17 Other Regulation No provincial college has set out formal requirements for the use of these medications

18 Guidelines BC Medical Association & BC Ministry of Health: Clinical Practice Guideline on Cognitive Impairment in the Elderly: Recognition, Diagnosis and Management National Guidelines for Seniors Mental Health: The Assessment and Treatment of Mental Health Issues in Long Term Care Homes Canadian National Consensus Guidelines for Dementia Alzheimer Society of Canada: Guidelines for Care: Person-centred care of people with dementia living in care homes Guidelines have no regulatory force

19 Educational Efforts - International US – Outreach program for doctors, nurses and nursing assistants that emphasized alternatives to these drugs – Decrease use of 27% in the experimental homes versus 8% in the control homes – No difference between the two groups in disruptive behaviour UK – Emphasized issues such as environmental, care practice, and attitudinal factors through didactic training, skills modelling, and supervision of groups and individual staff – After 12 months, there were significantly fewer residents taking neuroleptics in the intervention homes (23.0%) compared to the control homes (42.1%) – No differences in the levels of agitated or disruptive behaviour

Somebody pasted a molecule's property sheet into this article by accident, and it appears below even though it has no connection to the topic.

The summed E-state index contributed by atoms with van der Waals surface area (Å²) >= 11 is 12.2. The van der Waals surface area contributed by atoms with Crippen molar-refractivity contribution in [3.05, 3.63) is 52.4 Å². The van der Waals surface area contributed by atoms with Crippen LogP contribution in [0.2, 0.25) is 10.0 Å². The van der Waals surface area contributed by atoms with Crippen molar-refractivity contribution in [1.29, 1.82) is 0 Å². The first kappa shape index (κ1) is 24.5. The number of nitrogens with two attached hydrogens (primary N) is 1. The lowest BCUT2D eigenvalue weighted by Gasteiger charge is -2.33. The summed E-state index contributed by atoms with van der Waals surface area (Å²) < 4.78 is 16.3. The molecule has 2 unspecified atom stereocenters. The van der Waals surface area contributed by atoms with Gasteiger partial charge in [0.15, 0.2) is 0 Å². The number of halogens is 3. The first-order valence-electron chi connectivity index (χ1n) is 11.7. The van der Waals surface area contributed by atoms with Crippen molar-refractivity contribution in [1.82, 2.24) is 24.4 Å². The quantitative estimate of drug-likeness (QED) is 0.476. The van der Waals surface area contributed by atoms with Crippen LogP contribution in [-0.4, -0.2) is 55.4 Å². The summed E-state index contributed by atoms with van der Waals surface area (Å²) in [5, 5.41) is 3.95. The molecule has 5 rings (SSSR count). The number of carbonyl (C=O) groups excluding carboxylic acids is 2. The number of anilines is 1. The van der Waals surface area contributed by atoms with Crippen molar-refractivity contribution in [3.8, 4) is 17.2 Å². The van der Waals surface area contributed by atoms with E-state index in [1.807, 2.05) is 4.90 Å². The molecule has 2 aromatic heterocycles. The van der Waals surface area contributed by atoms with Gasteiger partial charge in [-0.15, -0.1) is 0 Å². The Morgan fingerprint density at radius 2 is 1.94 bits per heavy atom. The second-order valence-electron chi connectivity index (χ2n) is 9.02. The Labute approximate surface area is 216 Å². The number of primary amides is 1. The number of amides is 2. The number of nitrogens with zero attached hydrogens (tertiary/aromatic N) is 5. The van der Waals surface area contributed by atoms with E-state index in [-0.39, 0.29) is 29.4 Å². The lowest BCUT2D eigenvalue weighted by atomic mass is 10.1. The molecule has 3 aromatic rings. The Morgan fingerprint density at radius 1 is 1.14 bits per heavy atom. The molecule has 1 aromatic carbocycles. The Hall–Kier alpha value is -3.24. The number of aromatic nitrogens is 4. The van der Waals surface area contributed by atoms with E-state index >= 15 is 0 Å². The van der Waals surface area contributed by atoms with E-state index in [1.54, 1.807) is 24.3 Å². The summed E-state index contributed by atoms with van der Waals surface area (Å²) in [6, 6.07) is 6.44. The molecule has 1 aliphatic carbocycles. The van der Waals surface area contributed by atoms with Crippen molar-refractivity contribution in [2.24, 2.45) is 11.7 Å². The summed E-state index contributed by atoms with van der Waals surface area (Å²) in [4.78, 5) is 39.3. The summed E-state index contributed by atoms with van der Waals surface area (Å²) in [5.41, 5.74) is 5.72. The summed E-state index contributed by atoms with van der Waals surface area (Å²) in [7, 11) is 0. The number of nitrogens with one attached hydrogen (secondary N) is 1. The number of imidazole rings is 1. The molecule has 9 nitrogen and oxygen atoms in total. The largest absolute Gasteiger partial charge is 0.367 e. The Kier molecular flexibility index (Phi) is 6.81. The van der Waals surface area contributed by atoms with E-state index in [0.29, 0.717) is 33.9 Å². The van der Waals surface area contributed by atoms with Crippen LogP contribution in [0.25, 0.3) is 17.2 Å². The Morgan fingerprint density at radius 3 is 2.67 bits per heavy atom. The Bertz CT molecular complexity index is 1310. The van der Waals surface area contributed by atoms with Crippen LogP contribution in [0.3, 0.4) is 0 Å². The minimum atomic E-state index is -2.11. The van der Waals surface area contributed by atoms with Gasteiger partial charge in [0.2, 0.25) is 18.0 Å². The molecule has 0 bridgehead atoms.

20 Educational Efforts - Canadian Montreal – Consciousness-raising, educational sessions, and clinical follow-up for administrators, physicians, pharmacists, nursing staff, and personal care attendants – Over 6 months among 81 residents there were 40 (49.4%) discontinuations of antipsychotics and 11 (13.6%) dose reductions and the frequency of disruptive behaviors decreased significantly Alberta – Two-month series of educational sessions for physicians, facility pharmacists, nursing staff and family members – No significant decline in the use of antipsychotics in the intervention facilities versus controls